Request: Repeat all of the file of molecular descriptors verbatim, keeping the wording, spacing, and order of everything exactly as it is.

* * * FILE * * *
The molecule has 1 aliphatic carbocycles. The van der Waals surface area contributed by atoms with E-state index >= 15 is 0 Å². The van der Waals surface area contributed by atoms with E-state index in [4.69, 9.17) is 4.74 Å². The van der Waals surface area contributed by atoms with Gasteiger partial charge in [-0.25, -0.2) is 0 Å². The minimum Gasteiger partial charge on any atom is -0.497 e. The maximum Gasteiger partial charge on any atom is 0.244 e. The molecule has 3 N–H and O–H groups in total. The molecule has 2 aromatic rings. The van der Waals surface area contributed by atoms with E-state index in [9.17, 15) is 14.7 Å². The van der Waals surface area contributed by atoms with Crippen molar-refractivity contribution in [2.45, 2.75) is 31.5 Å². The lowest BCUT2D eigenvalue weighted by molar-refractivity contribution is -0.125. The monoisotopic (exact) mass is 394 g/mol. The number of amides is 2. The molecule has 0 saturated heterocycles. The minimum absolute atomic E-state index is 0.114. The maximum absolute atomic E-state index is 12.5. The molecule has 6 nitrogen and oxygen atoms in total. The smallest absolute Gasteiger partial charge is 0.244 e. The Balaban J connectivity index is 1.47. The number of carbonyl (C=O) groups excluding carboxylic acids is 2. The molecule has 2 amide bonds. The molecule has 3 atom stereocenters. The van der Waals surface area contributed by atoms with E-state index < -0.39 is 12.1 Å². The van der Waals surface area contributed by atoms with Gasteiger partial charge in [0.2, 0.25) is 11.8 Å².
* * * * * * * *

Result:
The molecule has 1 aliphatic carbocycles. The van der Waals surface area contributed by atoms with E-state index >= 15 is 0 Å². The van der Waals surface area contributed by atoms with E-state index in [4.69, 9.17) is 4.74 Å². The van der Waals surface area contributed by atoms with Gasteiger partial charge in [-0.25, -0.2) is 0 Å². The minimum Gasteiger partial charge on any atom is -0.497 e. The maximum Gasteiger partial charge on any atom is 0.244 e. The molecule has 3 N–H and O–H groups in total. The molecule has 2 aromatic rings. The van der Waals surface area contributed by atoms with E-state index in [9.17, 15) is 14.7 Å². The van der Waals surface area contributed by atoms with Crippen molar-refractivity contribution in [2.45, 2.75) is 31.5 Å². The lowest BCUT2D eigenvalue weighted by molar-refractivity contribution is -0.125. The monoisotopic (exact) mass is 394 g/mol. The number of amides is 2. The molecule has 0 saturated heterocycles. The minimum absolute atomic E-state index is 0.114. The maximum absolute atomic E-state index is 12.5. The molecule has 6 nitrogen and oxygen atoms in total. The smallest absolute Gasteiger partial charge is 0.244 e. The Balaban J connectivity index is 1.47. The number of carbonyl (C=O) groups excluding carboxylic acids is 2. The molecule has 2 amide bonds. The molecule has 3 atom stereocenters. The van der Waals surface area contributed by atoms with E-state index < -0.39 is 12.1 Å². The van der Waals surface area contributed by atoms with Gasteiger partial charge in [0.2, 0.25) is 11.8 Å².